It’s a real thing! Having a limited window of time off can ironically be a cause of stress if you feel a pressure to enjoy it, with a ticking “Time Left Until Work” clock looming in your mind. Moments spent in mindfulness can help you focus on the present without your PTO constantly feeling time-limited.
Reflect on what you need to feel recharged
Spend your time in a way that makes you feel good. That might mean doing nothing on your couch, spending time alone, seeing family and friends, getting out of town altogether for a change of scenery—whatever you feel you need. What’s most important is that your time away is intentional, nurturing, and purposeful.
Spend some screenless time outdoors
Even if your time off features a whole lot of Netflix, try and give your body an intentional reprieve from screen time. Getting outdoors can help deepen the distinction between your PTO and the feeling of being cooped up in a work environment. Plus, studies show that spending time in nature is connected to increased happiness.
Set yourself up for habits that will make you happier
That could mean setting the groundwork for a healthy sleep schedule, a meal plan, or an exercise routine—any habit that will pay dividends now and when you return to work. New habits are easiest to build when you find yourself outside of your usual routine, so take advantage!
How can HR pros and managers help make PTO all the better?
Make it a point to prepare for an employee’s departure
Work with them and ensure you have access to any relevant files or info you may need while they’re out. Also, book time for them to connect with whoever may be taking over their workload—handing over a project is usually more than just a matter of files.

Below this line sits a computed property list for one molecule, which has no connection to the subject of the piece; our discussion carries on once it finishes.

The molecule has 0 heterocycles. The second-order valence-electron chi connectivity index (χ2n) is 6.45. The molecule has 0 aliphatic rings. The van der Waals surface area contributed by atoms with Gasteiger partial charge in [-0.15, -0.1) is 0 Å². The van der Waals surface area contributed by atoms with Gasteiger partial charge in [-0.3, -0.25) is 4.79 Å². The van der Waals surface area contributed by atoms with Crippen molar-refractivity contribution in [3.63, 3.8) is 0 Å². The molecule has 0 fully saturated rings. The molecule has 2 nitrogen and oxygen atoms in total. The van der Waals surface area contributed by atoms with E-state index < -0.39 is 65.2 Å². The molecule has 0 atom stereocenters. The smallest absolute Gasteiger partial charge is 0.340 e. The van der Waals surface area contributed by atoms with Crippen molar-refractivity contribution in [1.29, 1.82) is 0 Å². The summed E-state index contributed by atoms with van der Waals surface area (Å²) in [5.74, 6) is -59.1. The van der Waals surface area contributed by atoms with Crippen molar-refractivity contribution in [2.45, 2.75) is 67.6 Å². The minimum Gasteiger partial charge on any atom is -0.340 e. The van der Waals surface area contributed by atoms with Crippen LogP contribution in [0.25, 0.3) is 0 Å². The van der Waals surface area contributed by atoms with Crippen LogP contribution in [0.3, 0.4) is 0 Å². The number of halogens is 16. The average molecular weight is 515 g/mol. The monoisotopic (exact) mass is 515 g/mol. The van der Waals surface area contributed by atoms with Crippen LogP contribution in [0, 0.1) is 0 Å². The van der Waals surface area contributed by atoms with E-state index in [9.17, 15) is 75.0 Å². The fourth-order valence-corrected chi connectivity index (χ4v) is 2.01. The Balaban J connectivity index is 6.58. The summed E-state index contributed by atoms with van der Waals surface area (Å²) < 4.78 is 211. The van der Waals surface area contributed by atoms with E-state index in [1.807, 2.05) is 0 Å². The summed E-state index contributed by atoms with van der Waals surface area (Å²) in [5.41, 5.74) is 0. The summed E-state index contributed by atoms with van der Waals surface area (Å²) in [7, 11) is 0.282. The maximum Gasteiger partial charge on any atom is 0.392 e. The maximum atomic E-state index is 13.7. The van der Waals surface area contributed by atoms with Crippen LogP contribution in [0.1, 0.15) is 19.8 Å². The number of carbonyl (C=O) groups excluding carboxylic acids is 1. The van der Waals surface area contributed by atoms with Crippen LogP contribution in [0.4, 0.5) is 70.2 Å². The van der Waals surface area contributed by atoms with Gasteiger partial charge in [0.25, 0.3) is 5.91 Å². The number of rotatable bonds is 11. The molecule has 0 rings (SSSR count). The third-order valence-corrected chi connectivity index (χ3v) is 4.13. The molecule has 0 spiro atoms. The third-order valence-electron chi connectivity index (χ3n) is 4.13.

Try to wind down the person’s schedule as they approach PTO
It can make a massive positive difference for someone if they’re eased into vacation time after a few days of low-intensity work or tying up loose ends. If they’re launched into PTO while freshly burnt out or scrambling mid-project, it can take some time to ease into the recuperative benefits of time off.
Examine the company culture surrounding PTO
Take the time to revisit your organization’s whole PTO policy and see where it aligns (or doesn’t) with your goals of supporting employee well-being. Are there any red flags or clear opportunities for change? Maybe you have an unlimited PTO policy, but no one is taking it. Do you only offer one week of paid PTO, and everyone has already used it? Does your policy allow for additional types of paid time off like mental health days, allowances for parental leave, or grieving?
Encourage PTO from the very top of your company
More than half of workers don’t take their full amount of PTO. If your leadership and upper management are shouting the benefits of PTO from the rooftops, you may find your team is more inclined to take the time off that’s available to them.
Consider scheduling time for more breaks during the workweek
Especially for employees that don’t have much allotted PTO, breaking up the workday can help people become less overwhelmed, allow for more mindfulness at work, and help them feel less wrung out when they do get time off.
PTO matters—and it deserves to be valued as more than just a break from work. If you have time off coming up, consider the different ways that you can harness it and make it as restorative as possible for you. And if you’re a manager or an HR pro, you can (and should!) play a role in helping PTO be as valuable as possible for your people.
For more on how to return to work at your best, check out our post on The Art of Rekindling Your Work Motivation.